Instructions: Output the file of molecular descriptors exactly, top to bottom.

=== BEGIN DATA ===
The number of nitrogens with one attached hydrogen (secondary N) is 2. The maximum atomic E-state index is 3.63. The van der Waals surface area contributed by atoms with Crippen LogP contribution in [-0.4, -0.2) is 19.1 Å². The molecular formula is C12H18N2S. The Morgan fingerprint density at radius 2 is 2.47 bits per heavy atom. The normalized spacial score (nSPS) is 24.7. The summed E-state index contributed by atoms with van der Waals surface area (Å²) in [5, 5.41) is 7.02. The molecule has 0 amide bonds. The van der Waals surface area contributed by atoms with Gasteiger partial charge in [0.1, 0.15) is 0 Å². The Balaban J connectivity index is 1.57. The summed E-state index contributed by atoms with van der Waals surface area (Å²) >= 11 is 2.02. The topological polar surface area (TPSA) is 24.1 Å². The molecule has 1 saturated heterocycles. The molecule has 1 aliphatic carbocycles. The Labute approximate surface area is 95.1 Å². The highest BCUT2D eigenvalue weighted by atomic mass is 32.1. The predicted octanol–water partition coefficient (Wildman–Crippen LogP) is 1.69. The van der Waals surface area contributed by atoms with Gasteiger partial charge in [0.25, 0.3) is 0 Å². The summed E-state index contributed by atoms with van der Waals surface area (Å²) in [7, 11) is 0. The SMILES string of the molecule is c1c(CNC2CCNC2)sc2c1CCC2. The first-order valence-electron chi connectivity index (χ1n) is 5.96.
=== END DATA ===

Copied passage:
The number of nitrogens with one attached hydrogen (secondary N) is 2. The maximum atomic E-state index is 3.63. The van der Waals surface area contributed by atoms with Crippen LogP contribution in [-0.4, -0.2) is 19.1 Å². The molecular formula is C12H18N2S. The Morgan fingerprint density at radius 2 is 2.47 bits per heavy atom. The normalized spacial score (nSPS) is 24.7. The summed E-state index contributed by atoms with van der Waals surface area (Å²) in [5, 5.41) is 7.02. The molecule has 0 amide bonds. The van der Waals surface area contributed by atoms with Gasteiger partial charge in [0.1, 0.15) is 0 Å². The Balaban J connectivity index is 1.57. The summed E-state index contributed by atoms with van der Waals surface area (Å²) >= 11 is 2.02. The topological polar surface area (TPSA) is 24.1 Å². The molecule has 1 saturated heterocycles. The molecule has 1 aliphatic carbocycles. The Labute approximate surface area is 95.1 Å². The highest BCUT2D eigenvalue weighted by atomic mass is 32.1. The predicted octanol–water partition coefficient (Wildman–Crippen LogP) is 1.69. The van der Waals surface area contributed by atoms with Gasteiger partial charge in [0.25, 0.3) is 0 Å². The summed E-state index contributed by atoms with van der Waals surface area (Å²) in [7, 11) is 0. The SMILES string of the molecule is c1c(CNC2CCNC2)sc2c1CCC2. The first-order valence-electron chi connectivity index (χ1n) is 5.96.